and different Dihuang Wans, may improve the deciencies
of “Qi” in kidney to help improve a condition of the entire
body of patients.
Summary and conclusion
MPS is a disorder of the musculoskeletal system with
MTrPs in muscles with a prevalence of 85% to 95% of
mobidity. MPS is characterized by painful taut band,
referred pain, and local response twitch. In MTrPs, an
extra leakage of acetylcholine at the neuromuscular
junction induces persistent contracture knots, forming into
a palpable painful nodule, relative to some hypotheses of
integration, muscle spindle discharges, spinal segment
sensitization, scar and fibrosis in the muscles. MTrP is
a complex of both cMTrP and aMTrP. Several factors
link to the etiology of MTrPs; the most commons are the
chronic injury and overload of muscles. Other factors,
such as certain nutrient and hormone insufficiency, some
comorbidities, and muscle imbalance may also maintain the
MTrP in an active status and induce recurrent pain. MTrPs
can be diagnosed and localized based on a few subjective
criteria. In particular, the effective treatment of MPS
depends on a correctable localization of MTrPs and on the
experience of a clinician and therapist. Several approaches,
including both direct and supplementary treatments, can
inactivate MTrPs. Direct treatments are categorized into
invasive and conservative. All treatment approaches must
focus on the location of MTrPs with local twitch responses
and strong sore and swelling pain. This review provides a
clear understanding of MTrP pain and introduces the most
useful treatment approaches in China.
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(Received August 21, 2014)
Edited by Ji Yuanyuan
... 58,60 In contrast, OA at L1-L4 evoked pain that remained more localized in the lumbar and gluteal regions. 59,61 Therefore, the findings of latent and active MTrPs only in the spine OA may somehow be associated with neck spine OA. Pedersini et al 42 did not report whether MTrPs was latent or active in individuals with thumb carpometacarpal OA. ...
... This may be likely because of the lack of a complete understanding of each pathophysiology condition (OA and MPS) which limits the assumptions of possible mechanisms underpinning the MPS and MTrP's coexistence with OA. Nevertheless, OA and MPS seem correlated with age 25,61,70,71 and often coexist clinically. 23,72 Thus, it is possible that their coexistence may be related to physiological mechanisms of aging such as inflammaging, metabolic syndrome, and chondrocyte senescence. ...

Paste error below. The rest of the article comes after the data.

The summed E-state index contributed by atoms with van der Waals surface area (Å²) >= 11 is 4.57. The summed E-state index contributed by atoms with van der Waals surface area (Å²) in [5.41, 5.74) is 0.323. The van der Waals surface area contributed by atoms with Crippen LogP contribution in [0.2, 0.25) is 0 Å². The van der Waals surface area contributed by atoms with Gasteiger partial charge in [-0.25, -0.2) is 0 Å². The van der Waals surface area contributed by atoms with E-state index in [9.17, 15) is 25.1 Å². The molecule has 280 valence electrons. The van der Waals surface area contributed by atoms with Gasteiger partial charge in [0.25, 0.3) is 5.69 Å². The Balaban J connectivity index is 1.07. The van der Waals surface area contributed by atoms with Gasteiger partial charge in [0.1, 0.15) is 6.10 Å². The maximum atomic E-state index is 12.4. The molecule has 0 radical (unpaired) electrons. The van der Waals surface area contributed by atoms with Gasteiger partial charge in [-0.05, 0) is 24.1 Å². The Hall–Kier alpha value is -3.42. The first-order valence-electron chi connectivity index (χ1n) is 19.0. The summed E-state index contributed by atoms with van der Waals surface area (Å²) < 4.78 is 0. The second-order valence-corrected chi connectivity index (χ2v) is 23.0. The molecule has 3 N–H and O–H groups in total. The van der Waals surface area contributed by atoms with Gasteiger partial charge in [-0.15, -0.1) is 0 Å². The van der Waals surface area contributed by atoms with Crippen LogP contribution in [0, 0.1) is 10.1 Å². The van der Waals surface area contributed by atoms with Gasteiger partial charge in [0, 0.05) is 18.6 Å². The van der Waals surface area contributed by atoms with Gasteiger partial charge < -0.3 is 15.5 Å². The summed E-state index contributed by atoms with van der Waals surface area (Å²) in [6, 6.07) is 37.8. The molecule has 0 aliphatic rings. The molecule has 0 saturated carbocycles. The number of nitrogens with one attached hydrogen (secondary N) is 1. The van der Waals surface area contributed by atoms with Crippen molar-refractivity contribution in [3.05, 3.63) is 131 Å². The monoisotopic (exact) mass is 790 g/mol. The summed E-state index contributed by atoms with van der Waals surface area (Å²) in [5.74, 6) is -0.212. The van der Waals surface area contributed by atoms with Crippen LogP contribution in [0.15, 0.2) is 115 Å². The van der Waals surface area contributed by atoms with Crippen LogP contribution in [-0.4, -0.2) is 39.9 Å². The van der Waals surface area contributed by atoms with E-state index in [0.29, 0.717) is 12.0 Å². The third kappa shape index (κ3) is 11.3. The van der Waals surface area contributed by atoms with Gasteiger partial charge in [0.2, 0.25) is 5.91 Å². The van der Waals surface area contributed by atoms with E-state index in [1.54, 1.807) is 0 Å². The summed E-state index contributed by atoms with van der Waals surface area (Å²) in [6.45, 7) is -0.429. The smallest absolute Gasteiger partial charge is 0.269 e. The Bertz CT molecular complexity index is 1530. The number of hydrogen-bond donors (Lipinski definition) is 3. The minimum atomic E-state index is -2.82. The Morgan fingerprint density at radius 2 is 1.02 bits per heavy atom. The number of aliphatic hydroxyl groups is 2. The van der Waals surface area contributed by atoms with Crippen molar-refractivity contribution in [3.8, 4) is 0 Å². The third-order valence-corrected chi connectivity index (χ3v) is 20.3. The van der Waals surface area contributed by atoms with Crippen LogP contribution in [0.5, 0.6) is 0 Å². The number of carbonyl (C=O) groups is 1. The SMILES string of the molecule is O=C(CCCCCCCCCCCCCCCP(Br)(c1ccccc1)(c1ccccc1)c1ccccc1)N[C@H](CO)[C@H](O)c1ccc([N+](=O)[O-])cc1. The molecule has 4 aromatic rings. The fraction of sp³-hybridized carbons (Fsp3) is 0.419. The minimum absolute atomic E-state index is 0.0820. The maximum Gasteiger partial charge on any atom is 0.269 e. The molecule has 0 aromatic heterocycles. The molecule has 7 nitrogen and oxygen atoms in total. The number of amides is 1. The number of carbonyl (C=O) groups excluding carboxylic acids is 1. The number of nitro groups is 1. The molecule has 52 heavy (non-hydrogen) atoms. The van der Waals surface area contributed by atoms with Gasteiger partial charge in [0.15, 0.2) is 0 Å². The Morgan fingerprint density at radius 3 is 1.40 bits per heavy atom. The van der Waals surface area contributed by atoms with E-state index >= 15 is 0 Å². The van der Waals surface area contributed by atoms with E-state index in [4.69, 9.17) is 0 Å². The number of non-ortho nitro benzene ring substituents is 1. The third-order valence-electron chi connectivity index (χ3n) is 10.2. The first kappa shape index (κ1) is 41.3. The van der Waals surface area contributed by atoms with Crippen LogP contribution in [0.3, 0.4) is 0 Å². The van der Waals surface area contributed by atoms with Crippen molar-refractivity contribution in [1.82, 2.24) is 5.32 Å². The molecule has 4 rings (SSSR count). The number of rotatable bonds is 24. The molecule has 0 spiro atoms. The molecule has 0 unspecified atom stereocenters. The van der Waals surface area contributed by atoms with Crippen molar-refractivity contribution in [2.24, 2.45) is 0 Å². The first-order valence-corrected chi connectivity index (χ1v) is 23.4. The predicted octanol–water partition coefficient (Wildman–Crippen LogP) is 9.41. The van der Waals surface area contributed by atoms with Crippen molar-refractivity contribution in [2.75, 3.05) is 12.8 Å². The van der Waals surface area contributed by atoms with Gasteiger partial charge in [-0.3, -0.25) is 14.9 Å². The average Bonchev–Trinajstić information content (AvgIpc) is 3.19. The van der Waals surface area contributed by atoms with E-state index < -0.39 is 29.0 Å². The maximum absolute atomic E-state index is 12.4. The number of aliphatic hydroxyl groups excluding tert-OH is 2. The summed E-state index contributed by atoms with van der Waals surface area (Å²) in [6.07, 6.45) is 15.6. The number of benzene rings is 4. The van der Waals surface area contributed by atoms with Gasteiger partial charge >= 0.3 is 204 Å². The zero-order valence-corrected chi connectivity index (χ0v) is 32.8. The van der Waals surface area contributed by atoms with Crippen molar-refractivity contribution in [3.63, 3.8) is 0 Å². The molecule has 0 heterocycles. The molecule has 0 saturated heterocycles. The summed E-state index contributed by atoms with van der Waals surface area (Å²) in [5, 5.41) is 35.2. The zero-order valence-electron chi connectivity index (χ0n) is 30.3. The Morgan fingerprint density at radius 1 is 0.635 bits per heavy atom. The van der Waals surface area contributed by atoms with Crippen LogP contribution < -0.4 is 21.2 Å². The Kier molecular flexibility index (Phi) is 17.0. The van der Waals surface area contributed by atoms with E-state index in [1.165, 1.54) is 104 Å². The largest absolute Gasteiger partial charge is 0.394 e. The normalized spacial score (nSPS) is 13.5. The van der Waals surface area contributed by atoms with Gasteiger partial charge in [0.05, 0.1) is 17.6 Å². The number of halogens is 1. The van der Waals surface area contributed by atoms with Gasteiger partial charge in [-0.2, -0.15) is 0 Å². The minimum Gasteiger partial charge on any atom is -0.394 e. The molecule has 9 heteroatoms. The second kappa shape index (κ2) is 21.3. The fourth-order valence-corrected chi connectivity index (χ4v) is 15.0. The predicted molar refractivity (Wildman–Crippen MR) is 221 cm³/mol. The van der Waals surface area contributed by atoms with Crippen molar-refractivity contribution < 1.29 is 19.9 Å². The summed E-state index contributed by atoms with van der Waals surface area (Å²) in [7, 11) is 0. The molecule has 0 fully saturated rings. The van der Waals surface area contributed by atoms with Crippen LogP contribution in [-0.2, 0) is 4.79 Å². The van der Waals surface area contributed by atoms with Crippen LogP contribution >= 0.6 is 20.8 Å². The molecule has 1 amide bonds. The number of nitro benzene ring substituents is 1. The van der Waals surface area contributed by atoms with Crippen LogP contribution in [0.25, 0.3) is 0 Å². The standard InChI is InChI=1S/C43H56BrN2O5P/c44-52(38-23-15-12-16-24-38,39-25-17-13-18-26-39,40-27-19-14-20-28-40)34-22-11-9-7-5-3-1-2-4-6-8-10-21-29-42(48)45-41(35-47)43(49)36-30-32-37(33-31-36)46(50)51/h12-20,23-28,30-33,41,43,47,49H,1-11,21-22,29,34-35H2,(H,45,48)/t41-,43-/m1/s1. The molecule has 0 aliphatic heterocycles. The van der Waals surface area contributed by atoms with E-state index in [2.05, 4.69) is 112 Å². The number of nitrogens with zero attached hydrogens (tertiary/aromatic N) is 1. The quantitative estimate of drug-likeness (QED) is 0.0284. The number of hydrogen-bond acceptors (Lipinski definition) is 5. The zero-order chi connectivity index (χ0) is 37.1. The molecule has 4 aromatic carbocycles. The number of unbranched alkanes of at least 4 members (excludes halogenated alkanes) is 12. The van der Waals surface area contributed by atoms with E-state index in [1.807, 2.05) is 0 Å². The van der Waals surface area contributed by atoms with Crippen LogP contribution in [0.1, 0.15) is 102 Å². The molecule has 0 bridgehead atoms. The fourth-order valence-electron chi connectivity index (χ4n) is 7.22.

Objective: This review aimed to identify, summarize, and appraise the evidence supporting the coexistence of myofascial pain (MPS) and trigger points (MTrP) in osteoarthritis (OA), and the effectiveness of MTrPs treatments in OA-related pain and physical function outcomes. Methods: Three databases were searched from inception to June 2022. We included observational and experimental studies to fulfill our 2 study aims. Two independent reviewers conducted 2-phase screening procedures and risk of bias using checklist tools for cross-sectional, quasi-experimental, and randomized control trials. Patient characteristics, findings of active and latent MTrPs in relevant muscles, treatments, and pain and physical function outcomes were extracted from low-risk bias studies. Results: The literature search yielded 2898 articles, of which 6 observational and 7 experimental studies had a low bias risk and the data extracted. Active MTrPs in knee OA patients was more evident in the quadriceps and hamstring muscles than in healthy individuals. Dry needling on active MTrPs improved pain and physical function in the short term compared with sham treatment in hip OA patients. In knee OA, dry needling on latent or active MTrPs improved pain and functional outcomes compared with sham needling but did not result in better pain and physical outcomes when combined with a physical exercise program. Discussion: The presence of active versus latent MTrPs seems to be a more sensitive discriminating feature of OA given that latent is often present in OA and healthy individuals. Dry needling on active MTrPs improved pain and physical function in the short term compared with sham treatment in hip OA patients. However, the small sample size and the few number of studies limit any firm recommendation on the treatment
... MPS is characterized by the expression of deep, dull, and poorly localized aches or pains localized in the myofascial tissues (Gerwin 2001). Symptoms of MPS often are increased by activity, stress, anxiety, cold, and poor posture (Zhuang et al., 2014). Trauma, macro trauma-contusion and sprain, micro trauma-chronic muscle overuse migth cause myofascial tigger points (Yap, 2007). ...